Sun Valley Residence
This all-season home occupies a 1.5 acre, west facing site in Sun Valley, Idaho. The house was strategically designed by Rick Joy Architects and positioned to maximize visual access to nearly 360 degree views. Modern Sun Valley house built on a bluff overlooking Baldy Mountain. A cozy vacation home with exposed granite and tough geometry form.
Carefully situated on this steep hillside, the design minimizes disturbance to the native landscape that is so revered by the owners. The angular entry drive derives from the architectural forms and slices from the street through the hillside, retaining the uphill grade and accentuating dramatic views to the nearest mountain to the east, delivering cars to a stone-paved arrival court. Several terraces extend indoor spaces into the outdoors and offer particular, framed views of the nearby mountains. Throughout the design and construction process, care is being taken to ensure preservation of the native sage that encompasses the home.
- Rick Joy’s Sun Valley House has two wings, with roofs raked in opposite directions. These wings are angled and crooked so that its rooms capture the best views of the rugged landscape. The configuration also creates a sheltered entry court at the southern end and provides a ground-level terrace with a stair to a rooftop deck at the northern end.
- Most of the windows frame far-off vistas. The exception is the sliding glass door in the master bedroom. It offers a view of a brush-covered hillock that rises just a few feet away. The rafters and the flooring, both of Douglas fir, run in the same direction and lead the eye outside.
- Split the volume along the gabled roof ridge to create two wings: the western one is two stories with its lower level partially submerged in the sloping terrain, and the eastern wing that is single-story.
- In the house’s two main living spaces, the exposed rafters soar as high as 20 feet. A much lower (9 feet tall) drywall ceiling establishes an intermediary circulation zone, where the two rooms’ geometries meet.
- The house has the best vantage points for taking in the rugged landscape, from the kitchen and dining room, they are able to appreciate a set of sawtooth-shaped peaks.
- Much of the house is enclosed in masonry walls, exposed inside and out, made of a local granite. The roofs and remaining walls are framed construction, clad in a rainscreen system of interlocking steel panels.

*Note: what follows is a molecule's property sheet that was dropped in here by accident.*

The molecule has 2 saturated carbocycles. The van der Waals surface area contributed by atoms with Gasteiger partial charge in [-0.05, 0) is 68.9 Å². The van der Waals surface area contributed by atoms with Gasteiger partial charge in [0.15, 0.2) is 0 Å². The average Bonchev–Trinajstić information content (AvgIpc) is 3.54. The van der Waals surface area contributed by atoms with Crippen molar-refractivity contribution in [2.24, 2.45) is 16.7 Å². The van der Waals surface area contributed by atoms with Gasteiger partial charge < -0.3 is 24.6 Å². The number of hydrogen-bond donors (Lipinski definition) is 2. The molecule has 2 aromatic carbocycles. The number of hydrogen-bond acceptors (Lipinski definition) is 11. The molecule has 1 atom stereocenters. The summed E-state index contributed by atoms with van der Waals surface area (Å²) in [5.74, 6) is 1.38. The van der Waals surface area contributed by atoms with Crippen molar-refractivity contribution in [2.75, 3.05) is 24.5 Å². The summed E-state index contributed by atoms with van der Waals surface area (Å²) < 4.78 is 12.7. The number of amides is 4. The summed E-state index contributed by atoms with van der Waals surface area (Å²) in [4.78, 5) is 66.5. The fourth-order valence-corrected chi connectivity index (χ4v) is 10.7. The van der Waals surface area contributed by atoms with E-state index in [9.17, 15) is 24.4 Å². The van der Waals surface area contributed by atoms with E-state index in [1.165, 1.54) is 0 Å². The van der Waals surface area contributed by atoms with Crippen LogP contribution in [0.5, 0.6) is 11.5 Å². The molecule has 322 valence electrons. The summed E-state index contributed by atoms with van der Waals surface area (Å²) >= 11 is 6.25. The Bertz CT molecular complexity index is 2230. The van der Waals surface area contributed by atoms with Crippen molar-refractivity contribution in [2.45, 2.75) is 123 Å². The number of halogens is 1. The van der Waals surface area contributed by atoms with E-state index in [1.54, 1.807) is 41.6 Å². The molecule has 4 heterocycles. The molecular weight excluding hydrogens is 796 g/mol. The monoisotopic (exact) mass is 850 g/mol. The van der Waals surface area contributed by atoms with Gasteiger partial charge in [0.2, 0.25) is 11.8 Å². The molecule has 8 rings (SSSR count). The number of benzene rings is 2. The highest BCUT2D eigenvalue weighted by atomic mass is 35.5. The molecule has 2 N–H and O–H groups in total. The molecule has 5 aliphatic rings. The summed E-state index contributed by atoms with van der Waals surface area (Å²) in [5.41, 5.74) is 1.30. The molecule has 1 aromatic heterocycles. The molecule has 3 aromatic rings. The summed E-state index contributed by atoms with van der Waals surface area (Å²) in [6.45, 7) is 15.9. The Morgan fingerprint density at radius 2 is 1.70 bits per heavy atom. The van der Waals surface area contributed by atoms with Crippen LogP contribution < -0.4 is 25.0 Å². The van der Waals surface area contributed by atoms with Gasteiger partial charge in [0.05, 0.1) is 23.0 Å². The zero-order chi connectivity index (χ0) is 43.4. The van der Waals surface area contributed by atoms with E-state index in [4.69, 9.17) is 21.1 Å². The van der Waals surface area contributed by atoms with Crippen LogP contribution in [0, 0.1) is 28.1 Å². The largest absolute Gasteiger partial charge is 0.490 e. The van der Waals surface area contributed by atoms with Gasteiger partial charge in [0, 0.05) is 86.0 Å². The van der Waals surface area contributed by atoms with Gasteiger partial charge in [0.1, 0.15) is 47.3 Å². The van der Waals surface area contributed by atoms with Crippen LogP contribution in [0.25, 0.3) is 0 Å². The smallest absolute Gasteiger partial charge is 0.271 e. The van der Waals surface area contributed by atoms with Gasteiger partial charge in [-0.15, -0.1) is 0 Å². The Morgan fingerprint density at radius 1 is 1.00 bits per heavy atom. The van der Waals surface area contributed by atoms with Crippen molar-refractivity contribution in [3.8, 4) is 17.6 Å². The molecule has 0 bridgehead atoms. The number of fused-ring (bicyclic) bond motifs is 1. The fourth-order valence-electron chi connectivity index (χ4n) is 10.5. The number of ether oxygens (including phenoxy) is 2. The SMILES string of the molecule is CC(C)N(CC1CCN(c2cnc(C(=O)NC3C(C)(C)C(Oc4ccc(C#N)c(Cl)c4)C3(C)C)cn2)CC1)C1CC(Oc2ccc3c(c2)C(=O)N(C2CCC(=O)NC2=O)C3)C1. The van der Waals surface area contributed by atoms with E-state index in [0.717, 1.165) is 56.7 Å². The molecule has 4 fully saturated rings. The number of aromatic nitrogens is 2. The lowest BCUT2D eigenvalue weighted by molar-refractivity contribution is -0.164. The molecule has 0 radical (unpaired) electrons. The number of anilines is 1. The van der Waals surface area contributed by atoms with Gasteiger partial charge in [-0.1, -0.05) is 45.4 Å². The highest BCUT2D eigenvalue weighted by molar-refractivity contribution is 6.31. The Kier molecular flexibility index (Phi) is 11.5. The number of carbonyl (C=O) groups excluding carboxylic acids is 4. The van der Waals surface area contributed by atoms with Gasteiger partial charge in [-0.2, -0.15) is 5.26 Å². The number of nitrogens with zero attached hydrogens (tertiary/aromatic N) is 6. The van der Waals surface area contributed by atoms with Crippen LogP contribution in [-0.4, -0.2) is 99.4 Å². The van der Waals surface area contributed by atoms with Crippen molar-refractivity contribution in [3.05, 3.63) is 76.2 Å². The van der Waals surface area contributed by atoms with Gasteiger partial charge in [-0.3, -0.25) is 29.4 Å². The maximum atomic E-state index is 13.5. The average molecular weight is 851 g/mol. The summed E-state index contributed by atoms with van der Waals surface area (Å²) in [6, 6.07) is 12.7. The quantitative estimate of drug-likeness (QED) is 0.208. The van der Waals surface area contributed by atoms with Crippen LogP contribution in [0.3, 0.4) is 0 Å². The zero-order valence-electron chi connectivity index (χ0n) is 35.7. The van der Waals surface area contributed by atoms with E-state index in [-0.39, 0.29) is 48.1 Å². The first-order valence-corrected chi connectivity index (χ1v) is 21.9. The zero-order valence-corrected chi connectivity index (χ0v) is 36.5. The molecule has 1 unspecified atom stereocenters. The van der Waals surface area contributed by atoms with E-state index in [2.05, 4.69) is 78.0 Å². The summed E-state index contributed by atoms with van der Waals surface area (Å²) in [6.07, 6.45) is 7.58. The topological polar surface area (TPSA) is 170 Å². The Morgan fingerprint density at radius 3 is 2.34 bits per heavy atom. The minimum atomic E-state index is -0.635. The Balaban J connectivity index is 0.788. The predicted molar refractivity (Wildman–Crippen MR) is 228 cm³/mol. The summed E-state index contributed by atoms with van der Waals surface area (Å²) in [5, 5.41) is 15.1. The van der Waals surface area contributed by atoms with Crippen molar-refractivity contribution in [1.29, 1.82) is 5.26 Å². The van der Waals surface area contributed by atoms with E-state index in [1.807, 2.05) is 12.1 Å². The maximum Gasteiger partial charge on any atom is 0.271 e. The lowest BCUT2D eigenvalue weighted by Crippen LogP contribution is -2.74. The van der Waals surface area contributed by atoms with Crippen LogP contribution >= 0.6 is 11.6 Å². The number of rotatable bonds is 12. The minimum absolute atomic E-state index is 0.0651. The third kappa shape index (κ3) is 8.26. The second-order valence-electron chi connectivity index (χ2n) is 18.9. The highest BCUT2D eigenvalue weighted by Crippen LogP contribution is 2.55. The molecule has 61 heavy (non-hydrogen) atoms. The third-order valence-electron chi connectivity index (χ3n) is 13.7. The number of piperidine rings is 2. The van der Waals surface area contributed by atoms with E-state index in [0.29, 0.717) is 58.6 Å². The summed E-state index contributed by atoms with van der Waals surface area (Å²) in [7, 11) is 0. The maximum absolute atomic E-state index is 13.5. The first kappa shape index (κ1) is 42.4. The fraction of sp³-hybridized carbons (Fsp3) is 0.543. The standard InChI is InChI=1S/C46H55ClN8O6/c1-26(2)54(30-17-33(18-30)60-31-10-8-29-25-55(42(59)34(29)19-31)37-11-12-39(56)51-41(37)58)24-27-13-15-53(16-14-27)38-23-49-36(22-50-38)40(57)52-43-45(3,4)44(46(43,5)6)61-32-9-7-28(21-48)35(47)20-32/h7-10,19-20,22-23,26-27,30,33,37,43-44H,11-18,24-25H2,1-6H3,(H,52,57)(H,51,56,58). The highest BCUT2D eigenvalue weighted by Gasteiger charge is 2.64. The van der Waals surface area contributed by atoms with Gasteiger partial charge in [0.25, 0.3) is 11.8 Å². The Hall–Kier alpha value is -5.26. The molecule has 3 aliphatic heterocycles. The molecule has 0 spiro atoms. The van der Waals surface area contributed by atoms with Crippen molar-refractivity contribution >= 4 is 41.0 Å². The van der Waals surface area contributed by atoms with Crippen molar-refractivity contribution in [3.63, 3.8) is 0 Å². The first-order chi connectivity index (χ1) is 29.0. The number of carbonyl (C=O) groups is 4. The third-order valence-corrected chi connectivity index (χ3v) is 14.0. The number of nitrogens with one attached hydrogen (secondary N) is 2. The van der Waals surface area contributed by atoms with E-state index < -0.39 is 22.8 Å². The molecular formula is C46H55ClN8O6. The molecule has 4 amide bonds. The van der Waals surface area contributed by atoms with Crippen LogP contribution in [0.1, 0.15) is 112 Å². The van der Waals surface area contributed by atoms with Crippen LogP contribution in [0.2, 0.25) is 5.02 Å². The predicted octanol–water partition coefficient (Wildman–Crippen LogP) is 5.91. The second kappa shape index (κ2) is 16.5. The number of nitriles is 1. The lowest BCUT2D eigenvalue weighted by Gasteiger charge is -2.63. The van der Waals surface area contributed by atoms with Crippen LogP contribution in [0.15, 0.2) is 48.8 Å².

Rick Joy Architects:
The project’s biggest challenge, says the architect, was creating a building that is light on the land but is also rooted in it. He satisfied these seemingly incongruous goals by enclosing those parts of the house that are cut into the slope in rubble walls. The stone, granite from southern Idaho, is exposed inside and out.
The rest of the structure is clad with bronze-toned-steel roof and wall panels and is framed primarily in Douglas fir, but also includes exposed wide-flanged steel elements. “It was a little like adding onto an existing building,” says Joy of his strategy for combining the masonry walls and the lighter-weight framed system.
Project name: Sun Valley Residence
Location: Sun Valley, Idaho, United States
Coordinates: 43.701644, -114.338921
- Type By Characteristic: Holiday House, Contemporary House
- Type By Site: Hill House
- Type By Size: Large House – (more than 650 sqm)
- Type By Materials: Stone House
Project Area: 711 sqm (7,900 sq.ft)
Site Area: 1.5-acre
Completion Year: October 2013
Client / Owner / Developer: Private
Architects: Rick Joy Architects – 400 South Rubio Avenue, Tucson, AZ 85701, United States
Principal in Charge: Rick Joy
Project Managing Architects: Matt Luck
Design Phase: Howard Chu
Project Designers: Howard Chu, Claudia Kappl
Project Team: Natalia Zieman, Luat Duong, Bruno Vidal, Stephanie Griffith, Patrick Ruggiero, Eleni Koryzi, Sarah Dickerson Luck
Structural engineer: Harris Engineering
Landscape Architect: Michael Boucher Landscape Architect
Lighting Design: Concept Lighting Lab
General Contractor: Schuchart / Dow – Jim Dow
Text Description: © Courtesy of archrecord.construction, Michael Boucher Landscape Architect
Images: © Rick Joy Architects, Michael Boucher Landscape Architect, Jeremy Bittermann, Joe Fletcher Photography